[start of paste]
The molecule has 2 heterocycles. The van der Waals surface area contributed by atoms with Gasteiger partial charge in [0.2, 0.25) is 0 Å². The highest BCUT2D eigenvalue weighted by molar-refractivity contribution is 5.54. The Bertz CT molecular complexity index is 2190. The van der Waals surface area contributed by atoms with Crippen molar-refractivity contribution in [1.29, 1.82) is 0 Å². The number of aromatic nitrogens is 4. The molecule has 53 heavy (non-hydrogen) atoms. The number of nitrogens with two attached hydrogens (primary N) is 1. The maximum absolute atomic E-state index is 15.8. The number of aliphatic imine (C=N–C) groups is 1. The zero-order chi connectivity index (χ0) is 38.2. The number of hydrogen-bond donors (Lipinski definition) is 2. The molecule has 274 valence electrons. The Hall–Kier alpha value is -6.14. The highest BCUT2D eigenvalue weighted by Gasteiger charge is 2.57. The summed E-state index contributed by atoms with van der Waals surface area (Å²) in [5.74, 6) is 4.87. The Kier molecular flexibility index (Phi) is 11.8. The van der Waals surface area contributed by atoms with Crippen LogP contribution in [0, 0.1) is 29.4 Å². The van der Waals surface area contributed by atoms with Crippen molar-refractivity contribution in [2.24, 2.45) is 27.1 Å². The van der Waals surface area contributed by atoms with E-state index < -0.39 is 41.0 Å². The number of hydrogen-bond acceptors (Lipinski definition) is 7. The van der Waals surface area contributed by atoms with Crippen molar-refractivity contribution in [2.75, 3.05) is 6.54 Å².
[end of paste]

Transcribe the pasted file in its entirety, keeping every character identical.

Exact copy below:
The molecule has 2 heterocycles. The van der Waals surface area contributed by atoms with Gasteiger partial charge in [0.2, 0.25) is 0 Å². The highest BCUT2D eigenvalue weighted by molar-refractivity contribution is 5.54. The Bertz CT molecular complexity index is 2190. The van der Waals surface area contributed by atoms with Crippen molar-refractivity contribution in [1.29, 1.82) is 0 Å². The number of aromatic nitrogens is 4. The molecule has 53 heavy (non-hydrogen) atoms. The number of nitrogens with two attached hydrogens (primary N) is 1. The maximum absolute atomic E-state index is 15.8. The number of aliphatic imine (C=N–C) groups is 1. The zero-order chi connectivity index (χ0) is 38.2. The number of hydrogen-bond donors (Lipinski definition) is 2. The molecule has 274 valence electrons. The Hall–Kier alpha value is -6.14. The highest BCUT2D eigenvalue weighted by Gasteiger charge is 2.57. The summed E-state index contributed by atoms with van der Waals surface area (Å²) in [5.74, 6) is 4.87. The Kier molecular flexibility index (Phi) is 11.8. The van der Waals surface area contributed by atoms with Crippen LogP contribution in [0, 0.1) is 29.4 Å². The van der Waals surface area contributed by atoms with Crippen molar-refractivity contribution in [2.24, 2.45) is 27.1 Å². The van der Waals surface area contributed by atoms with E-state index < -0.39 is 41.0 Å². The number of hydrogen-bond acceptors (Lipinski definition) is 7. The van der Waals surface area contributed by atoms with Crippen molar-refractivity contribution in [2.75, 3.05) is 6.54 Å².